Costa Rica Santa Lucia Anaerobic

21,18 $

Grower: Ricardo Pérez Barrantes & Mariana Pérez
Farm: Finca Santa Lucia at Helsar de Zarcero Micro Mill
Country: Costa Rica
Region: West Valley
Varietal: Caturra & Catuai
Altitude: 1650-1800 meters
Processing Method: Anaerobic fermentation; sun-dried on the patio at Helsar de Zarcero Micro Mill

SKU: 7750 Category:


Twelve years ago, Ricardo Pérez Barrantes and the brothers Marvin and Felipe Rodriguez, opened the micro mill in Llano Bonito de Naranjo so they could provide full traceability and highest quality processing for their coffee crops. Today, the Helsar micro mill is well known in the specialty coffee world for its sustainable practices. Fertilizer is made on-site from the coffee cherry pulp combined with molasses, mined zinc, boron, and other minerals.

The coffee from Finca Santa Lucia is grown and processed by Don Ricardo and his daughter Mariana. He has a great understanding of the effects of the drying process on his coffees. His willingness to work closely with us on this special processing project coupled with his skill as a grower allows us to showcase this unique coffee from Finca Santa Lucia that was sun-dried on the patio in the Helsar Micro Mill in Zarcero.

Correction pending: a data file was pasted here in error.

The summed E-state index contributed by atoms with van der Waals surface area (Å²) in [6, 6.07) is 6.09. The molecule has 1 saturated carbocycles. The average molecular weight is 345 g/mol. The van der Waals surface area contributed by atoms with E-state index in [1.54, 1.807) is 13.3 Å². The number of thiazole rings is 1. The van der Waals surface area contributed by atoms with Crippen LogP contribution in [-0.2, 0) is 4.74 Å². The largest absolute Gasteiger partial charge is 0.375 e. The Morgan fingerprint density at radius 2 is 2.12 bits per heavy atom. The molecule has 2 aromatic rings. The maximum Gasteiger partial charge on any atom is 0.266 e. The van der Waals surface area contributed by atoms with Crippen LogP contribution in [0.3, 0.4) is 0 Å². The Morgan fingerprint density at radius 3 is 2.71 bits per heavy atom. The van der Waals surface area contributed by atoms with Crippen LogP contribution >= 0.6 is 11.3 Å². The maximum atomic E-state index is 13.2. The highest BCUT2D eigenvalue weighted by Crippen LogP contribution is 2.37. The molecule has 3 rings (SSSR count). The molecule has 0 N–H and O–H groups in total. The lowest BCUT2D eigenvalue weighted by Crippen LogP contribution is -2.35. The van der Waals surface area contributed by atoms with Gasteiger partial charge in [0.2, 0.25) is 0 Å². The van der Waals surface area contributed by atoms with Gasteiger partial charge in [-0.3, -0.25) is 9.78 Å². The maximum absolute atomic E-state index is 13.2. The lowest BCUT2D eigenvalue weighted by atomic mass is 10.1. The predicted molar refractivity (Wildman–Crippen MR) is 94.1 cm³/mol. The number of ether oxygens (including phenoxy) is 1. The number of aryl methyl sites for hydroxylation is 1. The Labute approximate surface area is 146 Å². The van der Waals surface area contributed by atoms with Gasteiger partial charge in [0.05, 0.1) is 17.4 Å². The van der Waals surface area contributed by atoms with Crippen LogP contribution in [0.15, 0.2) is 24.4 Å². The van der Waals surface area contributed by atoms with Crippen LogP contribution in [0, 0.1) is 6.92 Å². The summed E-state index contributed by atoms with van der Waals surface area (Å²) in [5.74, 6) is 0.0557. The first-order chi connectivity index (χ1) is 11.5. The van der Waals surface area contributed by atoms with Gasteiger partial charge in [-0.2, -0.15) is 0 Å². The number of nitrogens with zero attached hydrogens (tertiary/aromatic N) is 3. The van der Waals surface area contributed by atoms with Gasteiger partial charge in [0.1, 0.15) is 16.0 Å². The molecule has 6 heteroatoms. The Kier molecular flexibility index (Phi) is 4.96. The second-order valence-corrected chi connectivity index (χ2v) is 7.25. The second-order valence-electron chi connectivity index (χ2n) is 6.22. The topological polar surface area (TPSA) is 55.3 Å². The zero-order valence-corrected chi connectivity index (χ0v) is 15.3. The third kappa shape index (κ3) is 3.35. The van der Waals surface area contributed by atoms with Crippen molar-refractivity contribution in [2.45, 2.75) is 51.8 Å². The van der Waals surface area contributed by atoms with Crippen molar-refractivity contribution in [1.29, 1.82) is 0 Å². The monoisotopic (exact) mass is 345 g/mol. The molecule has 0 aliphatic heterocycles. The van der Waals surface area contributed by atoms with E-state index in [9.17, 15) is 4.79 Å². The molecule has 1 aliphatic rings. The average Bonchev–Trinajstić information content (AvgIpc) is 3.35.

This coffee is an exclusive project that is only available at Tico Coffee Roasters.

Unlike aerobic fermentation (the normal process for washed coffees), where beans are processed entirely outside, anaerobic fermentation processing is where coffee is fermented in an artificially created environment where air/oxygen is not present, typically using large airtight tanks (usually stainless steel).

How It’s Done? The coffee cherries are typically milled to remove the skin and some of the mucilage (similar to honey processing), then placed inside sealed tanks where, over the course of up to several days, the mucilage of the cherry is broken down through organic fermentation. The cherries begin to release CO2 and heat as pressure builds inside the tanks — some of which is allowed to release through one-way valves. Water is added when necessary to keep fermentation from overheating. This is very similar to beer and wine-making.

In this oxygen-deprived environment, only certain non-oxygen reliant microorganisms can get to work, turning the natural sugars into acids and ethyl alcohol — imparting a deep and unique flavor profile on the beans. After fermentation is complete, the beans spend several weeks carefully drying.

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